Taxes are complicated at the best of times. Divorce, however, can make your taxes that much more complicated. During the divorce process, if your spouse files joint taxes unbeknownst to you – or files them erroneously – you could experience a serious financial hit through no fault of your own. It is confusing, but better understanding the issue can leave you better prepared to cope.
Texas is a Community Property State
Because Texas is a community property state, any assets or debts you acquire during the course of your marriage amount to community property that will be divided in a manner that is deemed just and right – or fair – upon divorce. This naturally includes any tax expenses you owe – even if those expenses were incurred during the pendency of your divorce. Further, even if your divorce decree specifically alleviates you of any tax burden on the tax return in question, the IRS is not bound by state decrees. Instead, the IRS is a federal agency that pursues the taxes and penalties it is owed in earnest.
Consider an Example
Considering a concrete example can help you better understand what may be at stake. If your spouse files joint taxes while going through the divorce process and those taxes are in error – either as a result of making a mistake or as a result of tax fraud – the IRS charges associated with this error will be in both of your names, and you will both be responsible for covering them. Such errors (or fraud) can come in myriad forms, but the basics generally involve one or more of the following:
- Your spouse underreported earnings.
- Your spouse claimed deductions that do not apply.
- Your spouse claimed credits, gifts, and/or distributions of income that are erroneous.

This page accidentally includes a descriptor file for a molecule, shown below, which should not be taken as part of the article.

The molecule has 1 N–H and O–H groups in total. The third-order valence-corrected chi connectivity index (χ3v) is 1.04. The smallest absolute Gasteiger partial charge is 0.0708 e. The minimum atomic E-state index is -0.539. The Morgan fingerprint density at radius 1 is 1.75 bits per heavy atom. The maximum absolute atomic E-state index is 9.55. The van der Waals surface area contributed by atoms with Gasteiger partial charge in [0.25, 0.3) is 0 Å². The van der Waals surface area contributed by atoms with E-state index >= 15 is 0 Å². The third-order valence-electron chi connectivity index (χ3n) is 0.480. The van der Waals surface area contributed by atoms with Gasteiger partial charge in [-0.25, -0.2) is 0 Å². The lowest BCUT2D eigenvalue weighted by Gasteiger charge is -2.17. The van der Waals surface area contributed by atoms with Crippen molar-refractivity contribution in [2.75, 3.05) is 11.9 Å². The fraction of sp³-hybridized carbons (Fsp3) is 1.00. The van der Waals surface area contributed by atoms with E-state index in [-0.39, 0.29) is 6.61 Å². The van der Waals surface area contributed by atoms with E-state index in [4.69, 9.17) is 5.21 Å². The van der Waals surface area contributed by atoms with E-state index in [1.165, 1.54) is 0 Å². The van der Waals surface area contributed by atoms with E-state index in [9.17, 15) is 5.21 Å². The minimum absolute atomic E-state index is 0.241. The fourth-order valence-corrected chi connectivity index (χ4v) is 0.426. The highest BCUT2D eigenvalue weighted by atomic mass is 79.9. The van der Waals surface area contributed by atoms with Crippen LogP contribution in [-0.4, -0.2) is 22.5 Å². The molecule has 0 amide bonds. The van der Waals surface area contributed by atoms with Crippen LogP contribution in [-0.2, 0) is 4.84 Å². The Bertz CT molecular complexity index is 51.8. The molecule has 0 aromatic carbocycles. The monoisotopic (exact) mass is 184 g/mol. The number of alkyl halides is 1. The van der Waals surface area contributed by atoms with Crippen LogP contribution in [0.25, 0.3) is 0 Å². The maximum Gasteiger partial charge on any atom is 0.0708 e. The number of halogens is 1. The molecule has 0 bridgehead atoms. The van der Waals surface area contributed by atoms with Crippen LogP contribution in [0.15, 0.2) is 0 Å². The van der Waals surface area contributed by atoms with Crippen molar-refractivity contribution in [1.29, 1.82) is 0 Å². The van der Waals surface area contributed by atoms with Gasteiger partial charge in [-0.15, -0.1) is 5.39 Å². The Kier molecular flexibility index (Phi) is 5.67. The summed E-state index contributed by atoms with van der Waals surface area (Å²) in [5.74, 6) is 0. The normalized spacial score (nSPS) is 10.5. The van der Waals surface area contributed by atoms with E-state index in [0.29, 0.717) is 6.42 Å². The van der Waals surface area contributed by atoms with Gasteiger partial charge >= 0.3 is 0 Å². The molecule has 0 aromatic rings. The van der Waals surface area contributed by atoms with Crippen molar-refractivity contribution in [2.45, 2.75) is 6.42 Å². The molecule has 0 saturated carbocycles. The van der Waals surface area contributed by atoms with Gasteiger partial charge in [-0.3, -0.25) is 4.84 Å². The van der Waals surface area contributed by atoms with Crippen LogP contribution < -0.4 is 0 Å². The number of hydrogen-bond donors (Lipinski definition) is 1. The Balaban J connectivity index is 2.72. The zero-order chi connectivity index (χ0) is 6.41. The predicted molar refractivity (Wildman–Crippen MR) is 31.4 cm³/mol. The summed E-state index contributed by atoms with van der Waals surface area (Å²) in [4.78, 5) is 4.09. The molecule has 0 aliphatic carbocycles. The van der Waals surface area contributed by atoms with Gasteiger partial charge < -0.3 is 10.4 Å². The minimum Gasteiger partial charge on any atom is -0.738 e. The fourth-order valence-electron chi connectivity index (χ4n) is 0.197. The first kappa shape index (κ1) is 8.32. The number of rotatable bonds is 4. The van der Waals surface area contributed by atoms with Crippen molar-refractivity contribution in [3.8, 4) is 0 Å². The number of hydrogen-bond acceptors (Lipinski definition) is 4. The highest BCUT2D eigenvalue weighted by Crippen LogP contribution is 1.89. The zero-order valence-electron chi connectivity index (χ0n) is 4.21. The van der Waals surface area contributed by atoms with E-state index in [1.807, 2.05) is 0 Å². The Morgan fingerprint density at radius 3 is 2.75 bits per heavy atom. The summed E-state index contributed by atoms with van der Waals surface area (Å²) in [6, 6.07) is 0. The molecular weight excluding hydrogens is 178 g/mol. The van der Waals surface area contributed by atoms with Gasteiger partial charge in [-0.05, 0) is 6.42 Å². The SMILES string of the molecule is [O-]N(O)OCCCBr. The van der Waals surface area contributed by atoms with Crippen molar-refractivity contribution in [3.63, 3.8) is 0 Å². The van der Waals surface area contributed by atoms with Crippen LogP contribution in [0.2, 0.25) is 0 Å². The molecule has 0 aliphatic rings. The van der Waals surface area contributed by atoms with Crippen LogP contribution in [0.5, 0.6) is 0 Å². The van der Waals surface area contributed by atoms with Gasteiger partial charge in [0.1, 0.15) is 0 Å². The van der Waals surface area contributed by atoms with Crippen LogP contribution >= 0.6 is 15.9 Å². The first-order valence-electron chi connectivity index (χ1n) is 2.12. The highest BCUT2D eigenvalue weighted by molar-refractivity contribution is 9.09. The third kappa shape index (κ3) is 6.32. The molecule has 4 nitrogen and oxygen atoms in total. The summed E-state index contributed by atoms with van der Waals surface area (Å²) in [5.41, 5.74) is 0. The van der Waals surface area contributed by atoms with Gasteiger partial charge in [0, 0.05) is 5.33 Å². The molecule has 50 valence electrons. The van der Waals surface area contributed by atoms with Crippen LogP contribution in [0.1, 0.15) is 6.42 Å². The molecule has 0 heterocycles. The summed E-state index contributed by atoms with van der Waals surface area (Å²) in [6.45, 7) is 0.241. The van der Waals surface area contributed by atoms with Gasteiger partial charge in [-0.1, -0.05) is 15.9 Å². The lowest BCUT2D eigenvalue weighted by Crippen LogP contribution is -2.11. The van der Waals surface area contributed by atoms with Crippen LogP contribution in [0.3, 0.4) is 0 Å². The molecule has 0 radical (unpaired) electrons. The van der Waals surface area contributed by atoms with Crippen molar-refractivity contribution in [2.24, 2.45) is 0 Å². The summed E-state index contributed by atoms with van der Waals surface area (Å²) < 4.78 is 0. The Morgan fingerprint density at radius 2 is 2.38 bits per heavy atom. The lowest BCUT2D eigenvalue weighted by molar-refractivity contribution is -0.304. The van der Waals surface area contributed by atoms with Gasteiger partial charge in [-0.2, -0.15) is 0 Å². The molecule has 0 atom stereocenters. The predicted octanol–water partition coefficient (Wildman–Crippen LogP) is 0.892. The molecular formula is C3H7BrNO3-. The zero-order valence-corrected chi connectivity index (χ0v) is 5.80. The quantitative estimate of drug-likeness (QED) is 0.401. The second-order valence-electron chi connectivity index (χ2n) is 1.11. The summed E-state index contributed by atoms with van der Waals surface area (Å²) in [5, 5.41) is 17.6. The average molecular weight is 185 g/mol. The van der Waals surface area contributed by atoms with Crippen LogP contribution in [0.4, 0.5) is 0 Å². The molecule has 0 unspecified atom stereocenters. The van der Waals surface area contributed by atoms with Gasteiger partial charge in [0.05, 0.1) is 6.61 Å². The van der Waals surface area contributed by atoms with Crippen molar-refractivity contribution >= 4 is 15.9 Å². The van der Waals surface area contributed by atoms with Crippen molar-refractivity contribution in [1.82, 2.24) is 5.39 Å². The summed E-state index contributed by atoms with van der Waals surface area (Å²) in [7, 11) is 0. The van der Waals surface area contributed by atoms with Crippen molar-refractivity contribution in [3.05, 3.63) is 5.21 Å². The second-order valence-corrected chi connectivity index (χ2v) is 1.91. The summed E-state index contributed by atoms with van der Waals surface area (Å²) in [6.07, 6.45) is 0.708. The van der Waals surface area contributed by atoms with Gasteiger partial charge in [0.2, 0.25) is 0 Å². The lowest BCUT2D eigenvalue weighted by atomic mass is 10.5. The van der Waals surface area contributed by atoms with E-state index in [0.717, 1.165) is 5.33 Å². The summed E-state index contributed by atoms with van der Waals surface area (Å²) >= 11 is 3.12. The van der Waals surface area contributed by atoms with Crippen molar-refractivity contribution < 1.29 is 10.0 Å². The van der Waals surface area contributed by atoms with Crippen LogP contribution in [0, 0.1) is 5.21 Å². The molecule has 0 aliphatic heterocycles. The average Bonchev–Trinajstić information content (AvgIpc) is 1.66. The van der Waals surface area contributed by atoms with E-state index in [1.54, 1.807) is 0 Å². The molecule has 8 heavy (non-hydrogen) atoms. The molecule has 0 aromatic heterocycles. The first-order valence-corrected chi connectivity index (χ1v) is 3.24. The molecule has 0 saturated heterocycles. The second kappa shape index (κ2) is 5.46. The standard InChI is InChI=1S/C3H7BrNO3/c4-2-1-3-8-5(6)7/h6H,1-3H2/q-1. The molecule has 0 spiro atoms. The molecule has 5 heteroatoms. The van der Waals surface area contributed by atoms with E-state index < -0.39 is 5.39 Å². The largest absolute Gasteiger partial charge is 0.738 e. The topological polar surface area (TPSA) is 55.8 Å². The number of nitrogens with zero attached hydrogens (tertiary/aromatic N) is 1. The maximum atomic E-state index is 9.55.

Once the IRS discovers the error, which can take a considerable amount of time and can allow your divorcing spouse to cash in on any initial refund in the process, you and your spouse (who may be your ex-spouse by this time) will both be financially responsible for paying the tax shortage and all attendant fines.
The Innocent Spouse Rule
Once you receive the dreaded IRS notice of underpayment, it is only natural to go into panic mode. It is important to understand, however, that you may have legal recourse in the form of the innocent spouse rule. This federal rule allows that a spouse who was unaware of – or innocent of – a tax error or tax fraud (perpetrated by his or her then-spouse on a joint return) that led to a current tax liability, may be completely relieved of the financial obligations they face by the IRS.
Discuss Your Divorce Concerns with an Experienced Attorney Today
Brett Pritchard at The Law Office of Brett H. Pritchard in Killeen, Texas, is a dedicated family law attorney who is committed to skillfully fighting for your rights and to protect your assets. We are on your side, so please do not hesitate to contact or call us at 254-501-4040 for more information today.